It is necessary to find the perimeter of a kite.

In this example, the perimeter of a kite has a value of 56 inches.

*Example 2:*

We will consider the situation that you want to give your closest friend a chocolate bar in a box in a kite shape. You want to decorate the package to paste a photo of you and your friend on top. First, you must determine the area of the box cover if the diagonal values are in the following amounts of 10 inches and 15 inches, respectively.

You can use the formula:

A = \frac{e\cdot f}{2} = \frac{10\cdot 15}{2} = 75inch^{2}## **How to find the diagonals of a kite?**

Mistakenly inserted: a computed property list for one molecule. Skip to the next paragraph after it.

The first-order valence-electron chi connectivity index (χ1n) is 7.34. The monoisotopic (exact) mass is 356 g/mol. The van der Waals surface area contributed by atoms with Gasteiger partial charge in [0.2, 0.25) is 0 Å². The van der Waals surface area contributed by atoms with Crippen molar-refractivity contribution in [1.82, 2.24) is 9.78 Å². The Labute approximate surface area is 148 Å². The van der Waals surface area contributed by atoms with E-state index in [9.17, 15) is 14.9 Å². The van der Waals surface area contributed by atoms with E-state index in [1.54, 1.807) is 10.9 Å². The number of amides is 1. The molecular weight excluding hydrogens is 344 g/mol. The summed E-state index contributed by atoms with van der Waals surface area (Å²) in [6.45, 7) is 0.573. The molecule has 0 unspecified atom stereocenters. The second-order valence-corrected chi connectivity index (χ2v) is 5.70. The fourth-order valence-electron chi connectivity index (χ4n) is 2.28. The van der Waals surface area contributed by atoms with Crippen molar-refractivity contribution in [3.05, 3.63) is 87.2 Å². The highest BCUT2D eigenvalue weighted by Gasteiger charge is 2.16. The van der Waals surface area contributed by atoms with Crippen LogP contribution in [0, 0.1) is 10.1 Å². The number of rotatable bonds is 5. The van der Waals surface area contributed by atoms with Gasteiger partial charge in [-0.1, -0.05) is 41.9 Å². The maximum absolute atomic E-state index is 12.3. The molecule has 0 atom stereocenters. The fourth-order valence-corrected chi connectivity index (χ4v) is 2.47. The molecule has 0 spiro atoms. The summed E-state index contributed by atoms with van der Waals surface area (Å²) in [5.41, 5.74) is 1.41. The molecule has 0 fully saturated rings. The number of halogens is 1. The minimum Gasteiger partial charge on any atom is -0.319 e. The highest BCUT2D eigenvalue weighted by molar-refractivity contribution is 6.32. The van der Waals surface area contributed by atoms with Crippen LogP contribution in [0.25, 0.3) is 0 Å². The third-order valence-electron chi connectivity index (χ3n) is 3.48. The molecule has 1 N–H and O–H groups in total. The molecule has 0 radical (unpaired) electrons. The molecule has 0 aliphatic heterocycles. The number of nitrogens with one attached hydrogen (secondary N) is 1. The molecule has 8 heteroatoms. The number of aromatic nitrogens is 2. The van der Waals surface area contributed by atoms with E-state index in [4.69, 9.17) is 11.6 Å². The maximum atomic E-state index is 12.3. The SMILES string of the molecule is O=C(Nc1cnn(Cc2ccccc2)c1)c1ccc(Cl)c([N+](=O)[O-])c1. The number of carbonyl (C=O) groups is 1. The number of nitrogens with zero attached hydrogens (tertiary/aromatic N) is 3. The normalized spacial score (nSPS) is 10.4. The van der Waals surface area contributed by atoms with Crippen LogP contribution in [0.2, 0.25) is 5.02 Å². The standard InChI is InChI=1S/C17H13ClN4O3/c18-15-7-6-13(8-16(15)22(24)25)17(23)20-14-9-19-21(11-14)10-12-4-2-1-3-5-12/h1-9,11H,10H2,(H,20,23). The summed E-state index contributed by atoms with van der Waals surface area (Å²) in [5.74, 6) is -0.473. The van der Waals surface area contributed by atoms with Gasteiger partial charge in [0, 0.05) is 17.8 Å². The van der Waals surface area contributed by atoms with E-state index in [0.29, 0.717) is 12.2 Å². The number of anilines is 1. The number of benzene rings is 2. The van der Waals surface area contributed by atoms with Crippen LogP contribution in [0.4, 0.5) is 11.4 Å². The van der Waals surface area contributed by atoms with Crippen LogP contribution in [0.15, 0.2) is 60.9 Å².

As a unique geometric shape, the kite contains **two diagonals** whose lengths are different. They intersect as such, making **a right angle**. In the following example, you will learn how to calculate the value of the diagonal length having the value of the area of a kite.

*Example:*

It is known that the value of the total area of a kite is 144inch^{2} and that the value of one diagonal is twice as long as the value of the other. Find the length of each diagonal.

*Solution:*

As you have previously become acquainted with the formula for calculating the area, with minor changes in the appearance of the formula, you can calculate the values of the diagonals. With the information given at the beginning that one diagonal is twice as long as the other, the formula has the following appearance:

A = \frac{a\cdot b}{2}a : b = 1 : 2

a = 2b

For ease of further calculation, we will assume that diagonal *a* denote by *x* and diagonal *b* by 2*x*.